UCSF Medical Center Guidelines for Inpatient Management of Febrile Neutropenia



Official Policy Version as PDF

BACKGROUND:  Neutropenia results in a significant risk of bacterial and fungal infections, especially when neutropenia is profound (ANC <500/µL) and prolonged. Strategies are available that can reduce these risks, even possibly preventing bacterial infections from occurring during these periods of risk. When infections do occur, appropriate changes in antibiotics can improve clinical outcomes. These strategies are based on the local microbiology at UCSF, published literature, and national practice guidelines.

1.0       OBJECTIVE:

1.1            To reduce the incidence of infections during neutropenia.

1.2            To treat infection that arises despite antibiotic prophylaxis.

1.3            To minimize the development of antibiotic-resistant organisms at UCSF.

1.4            To minimize the complications from antibiotic therap


2.1            Malignant Hematology Attending Physicians

2.2            Malignant Hematology Nurse Practitioners

2.3            Malignant Hematology Pharmacists

2.4            Malignant Hematology Hospitalists

2.5            Transplant Infectious Diseases

2.6            Antimicrobial Stewardship Team




·       * Adjust dose for renal dysfunction. Consult with malignant hematology pharmacists regarding dosing

·       Hemodynamic instability: ≥2 of the following: RR > 22, SBP < 90, HR > 110 or ICU transfer

·       Infectious Disease Pharmacy Pager: 443-9421

·       Transplant Infectious Disease Service Pager: 443-2552

·       ALL: Acute Lymphocytic Leukemia

·       AML: Acute Myelocytic Leukemia

·       ANC:  Absolute Neutrophil Count

·       Cr Cl: Creatinine clearance

·       PO: Orally

·       IV: Intravenous

·       HSCT: Hematopoetic stem cell transplant

·       GVHD: Graft versus host disease

·       AmBisome: Liposomal amphotericin

·       CDI: Clostridium difficile

·       MRSA: methicillin resistant Staphylococcus aureus

·       SBP: Systolic blood pressure

·       RR: Respiratory rate

5.0       POLICIES:   

5.1       Neutropenia is defined as (1) ANC < 500 or (2) < 1000 and likely to fall to < 500 within 48hrs

5.2       Fever in a neutropenic patient is defined as temperature 38.0 degrees Celsius.

5.3       Fever of 38.0 degrees Celsius requires blood cultures and antibiotics.  

6.0      PROCEDURE:

Step 1: Prophylaxis - When neutropenic (ANC < 500, or, < 1000 and likely to fall to < 500 within 48hrs)

1)    Bacterial Prophylaxis: Start levofloxacin 500 mg PO daily*. If patient unable to tolerate PO, may give 500 mg IV daily*.

2)    Fungal prophylaxis: depends on diagnosis and regimen

a)    Autologous HSCT and ALL patients receiving chemotherapy:

i)      Fluconazole 400 mg PO daily*. 

b)    Allogeneic HSCT patients and AML induction or consolidation chemotherapy:

i)      Voriconazole 4 mg/kg PO/IV BID per protocol.

c)    Options for patients intolerant of voriconazole include:

i)      Posaconazole tablets 300 mg PO Q12H x 2 doses, then 300 mg PO QDay (if able to take PO meds, no concern for CYP3A4 interactions), goal trough: 1-5

ii)    Isavuconazonium sulfate 372mg (Isavuconazole 200mg), Q8H x 3 doses then 372mg PO Qd (if able to take PO meds, no concern for CYP3A4 interactions)

iii)   Caspofungin 70mg IV loading dose, then 50 mg IV daily

iv)   AmBisome 1-3 mg/kg IV daily

v)    For paitents with GVHD or other allogeneic HSCT patients on steroids who are unable to take voriconazole, posaconazole, or isavuconazole, amBisome 1mg/kg IV daily is preferred over caspofungin.

3)    Viral prophylaxis: Patients with ALL, Non-Hodgkin lymphoma, and any HSCT patient are to receive acyclovir 400 mg twice daily (or equivalent)


New or persistent fever:  Initiate Step 2 and/or Step 3 depending on clinical assessment:

Two central line cultures should be drawn for first neutropenic fever 38.0 C. (one culture if persistently febrile). If a 2nd episode of neutropenic fever occurs distant from the first, then again draw two central line cultures followed by single cultures if persistently febrile.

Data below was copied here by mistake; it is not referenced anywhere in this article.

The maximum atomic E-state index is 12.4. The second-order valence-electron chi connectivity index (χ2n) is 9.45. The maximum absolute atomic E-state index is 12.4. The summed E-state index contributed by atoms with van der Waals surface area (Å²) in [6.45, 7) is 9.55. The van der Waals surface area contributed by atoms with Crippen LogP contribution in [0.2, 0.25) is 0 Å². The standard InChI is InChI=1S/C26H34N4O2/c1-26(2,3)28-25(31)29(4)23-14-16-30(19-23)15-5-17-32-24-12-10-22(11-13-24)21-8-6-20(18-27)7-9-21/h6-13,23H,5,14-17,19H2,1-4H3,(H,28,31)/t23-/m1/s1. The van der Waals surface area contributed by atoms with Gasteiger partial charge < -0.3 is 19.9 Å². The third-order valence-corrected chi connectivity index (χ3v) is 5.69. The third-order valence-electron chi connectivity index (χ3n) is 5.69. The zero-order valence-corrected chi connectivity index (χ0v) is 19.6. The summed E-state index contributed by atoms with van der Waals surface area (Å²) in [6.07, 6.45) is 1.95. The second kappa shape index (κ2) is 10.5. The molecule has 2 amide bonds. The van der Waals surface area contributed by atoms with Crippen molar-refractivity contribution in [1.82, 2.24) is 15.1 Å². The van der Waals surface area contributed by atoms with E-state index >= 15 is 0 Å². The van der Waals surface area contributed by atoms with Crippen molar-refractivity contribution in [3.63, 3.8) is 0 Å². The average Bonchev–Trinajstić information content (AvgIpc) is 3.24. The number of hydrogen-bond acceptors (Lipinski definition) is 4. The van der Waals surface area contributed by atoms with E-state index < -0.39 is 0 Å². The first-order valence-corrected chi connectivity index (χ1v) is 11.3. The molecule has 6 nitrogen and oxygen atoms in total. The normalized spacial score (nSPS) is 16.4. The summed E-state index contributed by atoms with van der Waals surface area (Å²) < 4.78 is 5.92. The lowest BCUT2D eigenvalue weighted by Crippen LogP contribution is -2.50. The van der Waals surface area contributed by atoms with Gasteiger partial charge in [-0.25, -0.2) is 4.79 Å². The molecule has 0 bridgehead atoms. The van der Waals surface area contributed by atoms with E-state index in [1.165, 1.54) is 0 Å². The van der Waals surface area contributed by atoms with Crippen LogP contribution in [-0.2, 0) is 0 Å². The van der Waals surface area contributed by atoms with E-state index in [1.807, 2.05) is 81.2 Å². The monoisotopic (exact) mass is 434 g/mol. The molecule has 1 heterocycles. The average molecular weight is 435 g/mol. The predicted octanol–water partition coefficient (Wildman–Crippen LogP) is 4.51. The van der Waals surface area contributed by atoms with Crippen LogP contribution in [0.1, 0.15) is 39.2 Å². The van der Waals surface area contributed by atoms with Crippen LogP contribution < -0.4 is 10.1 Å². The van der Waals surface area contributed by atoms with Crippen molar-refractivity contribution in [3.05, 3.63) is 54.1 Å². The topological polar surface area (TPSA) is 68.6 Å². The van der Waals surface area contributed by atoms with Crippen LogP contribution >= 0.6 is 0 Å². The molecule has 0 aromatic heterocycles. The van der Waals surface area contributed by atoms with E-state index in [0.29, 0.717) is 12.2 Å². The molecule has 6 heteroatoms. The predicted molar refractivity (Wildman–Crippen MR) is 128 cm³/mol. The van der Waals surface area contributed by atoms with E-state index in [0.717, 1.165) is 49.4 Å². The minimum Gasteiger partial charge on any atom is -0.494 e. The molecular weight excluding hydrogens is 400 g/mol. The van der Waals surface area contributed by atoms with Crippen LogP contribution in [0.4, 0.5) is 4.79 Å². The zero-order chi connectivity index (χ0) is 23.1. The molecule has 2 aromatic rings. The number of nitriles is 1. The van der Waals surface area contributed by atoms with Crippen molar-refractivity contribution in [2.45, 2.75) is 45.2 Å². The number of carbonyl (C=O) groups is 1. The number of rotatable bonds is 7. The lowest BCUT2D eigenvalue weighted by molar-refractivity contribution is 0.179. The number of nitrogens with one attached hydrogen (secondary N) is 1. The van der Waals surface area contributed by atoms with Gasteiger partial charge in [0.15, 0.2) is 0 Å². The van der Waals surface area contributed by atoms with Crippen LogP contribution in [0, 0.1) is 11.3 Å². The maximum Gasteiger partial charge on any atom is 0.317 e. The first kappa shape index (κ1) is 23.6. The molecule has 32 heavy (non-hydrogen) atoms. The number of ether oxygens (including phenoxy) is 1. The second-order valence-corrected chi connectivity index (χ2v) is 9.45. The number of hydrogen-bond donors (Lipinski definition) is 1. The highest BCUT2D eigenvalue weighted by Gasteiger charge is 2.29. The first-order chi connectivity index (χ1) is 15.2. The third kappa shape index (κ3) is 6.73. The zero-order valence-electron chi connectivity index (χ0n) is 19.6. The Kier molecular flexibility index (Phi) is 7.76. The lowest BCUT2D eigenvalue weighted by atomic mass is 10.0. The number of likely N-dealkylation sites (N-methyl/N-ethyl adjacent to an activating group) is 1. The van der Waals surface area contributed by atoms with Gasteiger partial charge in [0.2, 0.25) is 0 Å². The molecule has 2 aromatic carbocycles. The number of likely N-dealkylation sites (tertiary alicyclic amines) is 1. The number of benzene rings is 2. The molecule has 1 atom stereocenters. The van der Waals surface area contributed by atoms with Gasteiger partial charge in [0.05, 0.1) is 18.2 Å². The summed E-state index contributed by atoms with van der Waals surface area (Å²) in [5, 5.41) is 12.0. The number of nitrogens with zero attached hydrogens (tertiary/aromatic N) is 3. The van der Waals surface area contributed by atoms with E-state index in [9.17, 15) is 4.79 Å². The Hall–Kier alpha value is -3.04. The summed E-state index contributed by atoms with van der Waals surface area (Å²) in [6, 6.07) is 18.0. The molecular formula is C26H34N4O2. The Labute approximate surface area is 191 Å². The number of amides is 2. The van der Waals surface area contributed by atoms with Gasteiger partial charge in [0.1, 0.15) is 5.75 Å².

Step 2:  New fever and no hemodynamic instability (SBP > 90, HR < 110, or lactate < 2.2 with adequate IV fluid resuscitation, RR < 22) and patient stable for medical ward. If instability is present proceed to Step 3.

1)    Two central line cultures should be drawn for first neutropenic fever 38.0 C. (one culture if persistently febrile). If a 2nd episode of neutropenic fever occurs distant from the first, then again draw two central line cultures followed by single cultures if persistently febrile. Initial cultures should be drawn before antibiotics are started.

2)    During influenza season (Oct-March) consider influenza testing and empiric therapy

a)    See IDMP website – treatment of influenza:http://idmp.ucsf.edu/

3)    Discontinue levofloxacin (or prophylactic antibacterial medication)

4)    Start cefepime 2 g IV Q8 hrs*

a)    If patient has history of immediate-type hypersensitivity reaction (eg, hives and bronchospasm) aztreonam 2g IV Q8 hrs* plus vancomycin 15-20 mg/kg IV Q12* may be used instead of cefepime (Note that vancomycin must be given in this case, even in instances where it would not normally be prescribed, due to the lack of gram-positive coverage by aztreonam).

5)    Assess for risk factors for MRSA infection: bacterial pneumonia, skin and soft tissue infection, evidence of central line infection, recent systemic MRSA infection

a)    If MRSA risk present, also start vancomycin 15-20 mg/kg IV Q12 hrs*

6)    If fevers persist but patient is clinically stable and cultures are negative, do not broaden antibacterial coverage

7)    At 48hrs, discontinue vancomycin if cultures do not grow a resistant gram positive organism and there is no evidence of a resistant gram positive infection

8)    Continue cefepime until:

a)    Cultures negative, fever resolved, and adequate treatment course (up to 10 total days or earlier if neutropenia has resolved) completed. Then discontinue cefepime and return to Step 1 (levofloxacin)

9)    If work-up reveals infectious organism or site of infection, change antibiotics to target this entity and treat until:

a)    Fever resolved and appropriate treatment course for infectious etiology is completed. Then discontinue antibiotics and return to Step 1 (levofloxacin)

10)If fever persists despite 4-7 days of antibiotics and no fever source has been identified, proceed to Step 4 (antifungal work-up)

Step 3:  New or persistent fevers in the setting of sepsis with hemodynamic instability (documented or suspect bacterial infection with ≥2 of: RR > 22, SBP < 90, HR > 110, or lactate > 2.2 persistent despite adequate IV fluid resuscitation) or ICU transfer

1)    Discontinue levofloxacin and start cefepime 2 g IV Q8 hrs*

a)    If already on cefepime, discontinue cefepime, start meropenem 1 g IV Q8 hrs*

2)    Start or continue vancomycin 15-20 mg/kg IV Q12 hrs*

3)    If the patient remains hemodynamically unstable after 24hrs despite the above:

a)    If on cefepime, discontinue cefepime and start meropenem 1 g IV Q8 hrs*